The criminal law involves conduct that society has outlawed as a threat to the safety or welfare of the public, and that is therefore investigated, prosecuted and punished by the state (through the police and the courts). Criminal offences are all contained in Acts of Parliament, not the common law (law developed by the courts).
criminal jurisdiction
The division of District Courts that administers criminal law.

In the criminal jurisdiction, the District Courts can hear offences ranging from minor offences through to conducting jury trials for some serious offences, such as rape, sexual violation and aggravated robbery. The only charges that cannot be heard by the District Court are murder, manslaughter and a small number of other very serious crimes that are specified in the District Courts Act. Cases in the criminal jurisdiction can be dealt with in a list court if a defendant pleads guilty or if the defendant pleads not guilty by way of a defended hearing before a judge. For more serious offences, or if a defendant chooses, a case can be heard before a judge and jury.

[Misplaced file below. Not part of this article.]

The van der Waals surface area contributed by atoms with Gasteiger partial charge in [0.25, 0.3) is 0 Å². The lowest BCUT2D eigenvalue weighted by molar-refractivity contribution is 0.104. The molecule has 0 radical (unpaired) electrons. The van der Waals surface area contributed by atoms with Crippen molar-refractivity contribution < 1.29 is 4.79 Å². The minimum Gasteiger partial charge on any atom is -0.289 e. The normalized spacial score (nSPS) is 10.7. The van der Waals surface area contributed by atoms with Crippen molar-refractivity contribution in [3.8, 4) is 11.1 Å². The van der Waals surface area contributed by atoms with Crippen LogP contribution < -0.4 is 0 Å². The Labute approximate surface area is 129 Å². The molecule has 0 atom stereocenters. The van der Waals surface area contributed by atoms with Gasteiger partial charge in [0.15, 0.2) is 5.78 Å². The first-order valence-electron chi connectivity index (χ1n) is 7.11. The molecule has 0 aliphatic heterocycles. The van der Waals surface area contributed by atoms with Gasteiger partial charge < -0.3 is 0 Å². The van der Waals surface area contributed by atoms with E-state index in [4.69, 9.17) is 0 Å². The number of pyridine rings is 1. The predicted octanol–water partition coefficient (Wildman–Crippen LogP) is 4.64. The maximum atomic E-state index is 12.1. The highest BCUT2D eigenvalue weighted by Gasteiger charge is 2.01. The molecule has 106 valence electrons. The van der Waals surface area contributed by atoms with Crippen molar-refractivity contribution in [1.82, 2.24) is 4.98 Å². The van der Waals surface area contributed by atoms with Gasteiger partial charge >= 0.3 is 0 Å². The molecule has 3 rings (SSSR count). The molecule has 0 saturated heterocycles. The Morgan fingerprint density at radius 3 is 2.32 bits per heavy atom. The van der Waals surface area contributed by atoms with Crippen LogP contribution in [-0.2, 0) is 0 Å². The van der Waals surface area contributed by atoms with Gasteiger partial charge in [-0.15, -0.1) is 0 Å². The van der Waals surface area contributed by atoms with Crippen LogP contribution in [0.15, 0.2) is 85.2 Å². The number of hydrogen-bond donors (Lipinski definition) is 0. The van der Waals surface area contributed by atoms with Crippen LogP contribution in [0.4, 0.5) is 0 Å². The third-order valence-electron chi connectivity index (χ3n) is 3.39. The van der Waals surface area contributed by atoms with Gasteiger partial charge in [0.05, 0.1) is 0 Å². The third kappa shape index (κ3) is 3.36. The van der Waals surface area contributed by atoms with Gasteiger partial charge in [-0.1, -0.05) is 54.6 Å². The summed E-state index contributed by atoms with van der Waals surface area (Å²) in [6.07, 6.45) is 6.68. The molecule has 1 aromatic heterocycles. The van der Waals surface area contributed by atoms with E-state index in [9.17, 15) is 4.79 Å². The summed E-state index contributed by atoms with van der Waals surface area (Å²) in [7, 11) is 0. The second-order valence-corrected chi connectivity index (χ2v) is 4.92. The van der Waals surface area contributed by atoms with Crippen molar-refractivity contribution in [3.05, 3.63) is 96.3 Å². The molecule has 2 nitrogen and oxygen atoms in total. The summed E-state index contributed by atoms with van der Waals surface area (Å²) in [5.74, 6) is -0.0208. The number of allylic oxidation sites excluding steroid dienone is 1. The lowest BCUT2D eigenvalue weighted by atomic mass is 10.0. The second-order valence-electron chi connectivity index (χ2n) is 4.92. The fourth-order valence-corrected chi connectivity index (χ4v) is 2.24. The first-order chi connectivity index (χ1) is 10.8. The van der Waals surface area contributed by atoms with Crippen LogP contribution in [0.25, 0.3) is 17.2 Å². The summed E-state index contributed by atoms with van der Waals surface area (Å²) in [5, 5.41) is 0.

criminal offence
An act or omission that society has outlawed as a threat to the safety or welfare of the public, and that will therefore be prosecuted and punished by the state.
cross application
This is where the respondent / defendant in a civil or family case files an application against the applicant / plaintiff who began the case.

An example is where a parent makes an application for a parenting order giving them the primary day-to-day care of a child, and then the other parent (the original respondent) makes a parenting order application asking for them to get the day-to-day care instead.
cross-examination
Where a witness who was called by one side in a court case is questioned by the lawyer for the other side about the evidence the witness gave during 'direct examination' (that is, during the initial questioning by the side that called the witness). The purpose of cross-examination is usually to challenge the accuracy of the witness's evidence.
the Crown
The prosecution in a criminal jury trial is also referred to as 'the Crown'. Also referred to as Regina when citing cases eg R v Smith
Cur Ad Vult (CAV)